The Court of Appeal decision also noted that other cases on federal preemption involved mandatory FAA regulations and that it had not found any case holding that state law was preempted by nonmandatory standards in an FAA advisory circular.  Thus, the court stated that such nonmandatory standards are not “law” and thus are not subject to the principle of federal preemption.  Notwithstanding that determination, the state appeal court opinion recognized that the FAA’s advisory standards for the RPZ could still play an important role in litigation, citing a decision by the U. S. Circuit Court of Appeals for the Fifth Circuit in Muncie Aviation Corp. v. Party Doll Fleet, Inc. (5th Cir. 1975) 519 F.2d 1178.  In that case, recommendations contained in a FAA Advisory Circular were admissible to provide the jury with guidelines for determining what procedures were followed by pilots in the ordinary course of certain landings and to assist the just in measuring ordinary negligence. 

Thus, while the court reversed the judgment, and directed the trial court to vacate its order granting the County’s motion in limine, there has not been a final determination as to what role, if any, the FAA’s Advisory Circular may play in a determination on the merits in this case. 

Weblink to decision:

Upcoming Conferences and Events

  • The Federal Bar Association’s Transportation and Transportation Security Law Section’s March Lawyers’ Luncheon will take place on Tuesday, March 27, 2012.

The topic is:   “Regulatory Issues and Legal Perspectives on Airline Bankruptcies”


The panel participants will include:

  • Andrea Handel, Trial Attorney with the Department of Justice Civil Division, specializing in complex trial litigation, including airline bankruptcies (represents federal agencies, including DOT, FAA, and TSA in bankruptcy court proceedings)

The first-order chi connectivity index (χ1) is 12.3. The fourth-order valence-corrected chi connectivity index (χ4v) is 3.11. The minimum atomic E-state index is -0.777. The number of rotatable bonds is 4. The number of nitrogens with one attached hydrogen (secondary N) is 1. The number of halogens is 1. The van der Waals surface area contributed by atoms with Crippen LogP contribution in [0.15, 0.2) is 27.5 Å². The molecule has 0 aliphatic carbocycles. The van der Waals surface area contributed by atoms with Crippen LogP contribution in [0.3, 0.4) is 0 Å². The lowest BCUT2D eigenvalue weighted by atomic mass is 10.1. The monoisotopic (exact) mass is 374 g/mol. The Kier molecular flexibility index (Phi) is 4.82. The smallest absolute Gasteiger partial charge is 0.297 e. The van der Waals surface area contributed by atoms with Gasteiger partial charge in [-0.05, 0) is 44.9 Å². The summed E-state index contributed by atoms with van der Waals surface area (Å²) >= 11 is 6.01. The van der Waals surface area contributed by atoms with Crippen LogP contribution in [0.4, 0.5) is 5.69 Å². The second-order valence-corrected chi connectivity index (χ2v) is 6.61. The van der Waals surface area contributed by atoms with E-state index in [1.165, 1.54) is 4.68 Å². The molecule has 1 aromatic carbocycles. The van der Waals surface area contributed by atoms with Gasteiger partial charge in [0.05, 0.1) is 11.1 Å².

• Frank J. San Martin, Manager of the FAA Airports Financial Assistance Division in the Office of Airports
  • Lauralyn Remo, Chief of the Air Carrier Fitness Division in the Office of Aviation Analysis within the USDOT Office of the Secretary of Transportation.
  • Eric Smith, co-chair of the Aviation Group and member of both the Litigation Services and Business Services Departments at Schnader Harrison Segal & Lewis LLP (represents a large number of airports in airline bankruptcy proceedings)

The program will take place from 12:15 pm – 1:30 pm

Conference Room 8-9-10 DOT Conference Center

1200 New Jersey Ave., SE

Washington, DC 20590

Bring your brown bag lunch—beverages and cookies are provided.

To register, please email Jenny Bosak at

Limited seating – Please register early

ACI-NA Legal Affairs Committee members interested in participating by conference call, please send a note requesting the dial-in number and passcode to   by 5 p.m. on Monday, March 26, 2012.


  • REGISTRATION FOR THE  2012 ACI-NA SPRING LEGAL AFFAIRS CONFERENCE IS NOW OPEN-----“The ABCs of RFPs and Airport Procurement---Lessons from those who’ve been there and back.” The Conference will take place from April 25-28, 2012 at the Double Tree Hotel, Charleston, SC.   See the Preliminary Conference Agenda.                                   Early Bird Registration Deadline is April 2.


Joseph R. Heerens, General Counsel of the Indianapolis Airport Authority, who has been elected as chairman of the State Employees’ Appeals Commission (SEAC).   Appointed as a commissioner by Indiana Governor Daniels last July, Heerens assumed the chairmanship in late February of this year following a unanimous vote by his fellow SEAC commissioners, who make up the bi-partisan group.  The SEAC holds hearings and investigates appeals from state employees with respect to workplace employment and disciplinary matters, and renders decisions as to the validity of appeals or lack thereof. The SEAC also identifies and recommends beneficial changes or improvements to the state’s personnel policies.


If you have information of interest to share, forward it to me by COB on Thursday of each week.

  Send it to:

Have a great weekend!


Monica R. Hargrove
General Counsel

Direct: (202) 861-8088